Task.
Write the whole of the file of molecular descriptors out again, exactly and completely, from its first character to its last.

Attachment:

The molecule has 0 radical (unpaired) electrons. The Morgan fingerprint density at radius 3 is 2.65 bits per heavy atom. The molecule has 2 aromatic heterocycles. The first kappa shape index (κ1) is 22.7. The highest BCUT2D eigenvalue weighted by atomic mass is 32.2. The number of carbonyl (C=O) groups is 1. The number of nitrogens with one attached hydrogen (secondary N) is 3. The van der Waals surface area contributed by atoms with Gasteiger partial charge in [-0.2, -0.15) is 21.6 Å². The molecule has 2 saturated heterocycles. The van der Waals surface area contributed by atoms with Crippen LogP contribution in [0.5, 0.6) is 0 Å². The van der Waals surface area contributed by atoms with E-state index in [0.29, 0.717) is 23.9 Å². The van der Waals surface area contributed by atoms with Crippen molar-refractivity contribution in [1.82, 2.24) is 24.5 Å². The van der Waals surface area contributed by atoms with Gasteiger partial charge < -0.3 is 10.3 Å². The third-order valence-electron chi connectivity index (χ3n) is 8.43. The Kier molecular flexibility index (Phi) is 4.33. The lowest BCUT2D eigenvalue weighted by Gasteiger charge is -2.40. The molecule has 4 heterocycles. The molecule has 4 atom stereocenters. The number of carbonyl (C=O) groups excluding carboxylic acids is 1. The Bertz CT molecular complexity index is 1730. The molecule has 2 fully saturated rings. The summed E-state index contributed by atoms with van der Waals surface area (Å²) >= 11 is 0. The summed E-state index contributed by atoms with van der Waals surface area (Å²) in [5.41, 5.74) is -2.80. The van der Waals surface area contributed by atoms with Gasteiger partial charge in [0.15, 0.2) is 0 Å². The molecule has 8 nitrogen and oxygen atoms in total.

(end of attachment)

The molecule has 0 radical (unpaired) electrons. The Morgan fingerprint density at radius 3 is 2.65 bits per heavy atom. The molecule has 2 aromatic heterocycles. The first kappa shape index (κ1) is 22.7. The highest BCUT2D eigenvalue weighted by atomic mass is 32.2. The number of carbonyl (C=O) groups is 1. The number of nitrogens with one attached hydrogen (secondary N) is 3. The van der Waals surface area contributed by atoms with Gasteiger partial charge in [-0.2, -0.15) is 21.6 Å². The molecule has 2 saturated heterocycles. The van der Waals surface area contributed by atoms with Crippen LogP contribution in [0.5, 0.6) is 0 Å². The van der Waals surface area contributed by atoms with E-state index in [0.29, 0.717) is 23.9 Å². The van der Waals surface area contributed by atoms with Crippen molar-refractivity contribution in [1.82, 2.24) is 24.5 Å². The van der Waals surface area contributed by atoms with Gasteiger partial charge < -0.3 is 10.3 Å². The third-order valence-electron chi connectivity index (χ3n) is 8.43. The Kier molecular flexibility index (Phi) is 4.33. The lowest BCUT2D eigenvalue weighted by Gasteiger charge is -2.40. The molecule has 4 heterocycles. The molecule has 4 atom stereocenters. The number of carbonyl (C=O) groups excluding carboxylic acids is 1. The Bertz CT molecular complexity index is 1730. The molecule has 2 fully saturated rings. The summed E-state index contributed by atoms with van der Waals surface area (Å²) >= 11 is 0. The summed E-state index contributed by atoms with van der Waals surface area (Å²) in [5.41, 5.74) is -2.80. The van der Waals surface area contributed by atoms with Gasteiger partial charge in [0.15, 0.2) is 0 Å². The molecule has 8 nitrogen and oxygen atoms in total.